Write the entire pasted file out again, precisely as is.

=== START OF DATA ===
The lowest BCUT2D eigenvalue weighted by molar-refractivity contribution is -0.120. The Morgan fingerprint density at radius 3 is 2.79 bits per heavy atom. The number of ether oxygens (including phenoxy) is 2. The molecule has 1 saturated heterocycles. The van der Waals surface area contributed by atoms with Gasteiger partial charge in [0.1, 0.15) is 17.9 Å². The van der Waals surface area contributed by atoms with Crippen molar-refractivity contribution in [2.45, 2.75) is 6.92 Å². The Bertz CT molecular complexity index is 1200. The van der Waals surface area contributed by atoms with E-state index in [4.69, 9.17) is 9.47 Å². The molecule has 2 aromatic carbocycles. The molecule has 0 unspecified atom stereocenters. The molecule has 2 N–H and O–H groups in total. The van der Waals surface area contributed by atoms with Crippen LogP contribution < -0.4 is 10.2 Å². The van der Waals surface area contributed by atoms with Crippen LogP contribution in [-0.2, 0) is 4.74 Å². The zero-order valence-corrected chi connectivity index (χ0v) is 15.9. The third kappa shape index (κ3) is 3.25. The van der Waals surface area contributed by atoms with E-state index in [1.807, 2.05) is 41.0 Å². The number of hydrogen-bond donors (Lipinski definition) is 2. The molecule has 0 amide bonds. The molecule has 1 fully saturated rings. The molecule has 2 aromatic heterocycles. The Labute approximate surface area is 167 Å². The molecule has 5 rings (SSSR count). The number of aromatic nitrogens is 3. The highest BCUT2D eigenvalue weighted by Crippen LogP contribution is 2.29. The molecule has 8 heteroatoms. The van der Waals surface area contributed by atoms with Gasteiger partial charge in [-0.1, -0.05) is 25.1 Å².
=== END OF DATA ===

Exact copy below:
The lowest BCUT2D eigenvalue weighted by molar-refractivity contribution is -0.120. The Morgan fingerprint density at radius 3 is 2.79 bits per heavy atom. The number of ether oxygens (including phenoxy) is 2. The molecule has 1 saturated heterocycles. The van der Waals surface area contributed by atoms with Gasteiger partial charge in [0.1, 0.15) is 17.9 Å². The van der Waals surface area contributed by atoms with Crippen molar-refractivity contribution in [2.45, 2.75) is 6.92 Å². The Bertz CT molecular complexity index is 1200. The van der Waals surface area contributed by atoms with E-state index in [4.69, 9.17) is 9.47 Å². The molecule has 2 aromatic carbocycles. The molecule has 0 unspecified atom stereocenters. The molecule has 2 N–H and O–H groups in total. The van der Waals surface area contributed by atoms with Crippen LogP contribution < -0.4 is 10.2 Å². The van der Waals surface area contributed by atoms with Crippen LogP contribution in [-0.2, 0) is 4.74 Å². The zero-order valence-corrected chi connectivity index (χ0v) is 15.9. The third kappa shape index (κ3) is 3.25. The van der Waals surface area contributed by atoms with E-state index in [1.807, 2.05) is 41.0 Å². The number of hydrogen-bond donors (Lipinski definition) is 2. The molecule has 0 amide bonds. The molecule has 1 fully saturated rings. The molecule has 2 aromatic heterocycles. The Labute approximate surface area is 167 Å². The molecule has 5 rings (SSSR count). The number of aromatic nitrogens is 3. The highest BCUT2D eigenvalue weighted by Crippen LogP contribution is 2.29. The molecule has 8 heteroatoms. The van der Waals surface area contributed by atoms with Gasteiger partial charge in [-0.1, -0.05) is 25.1 Å².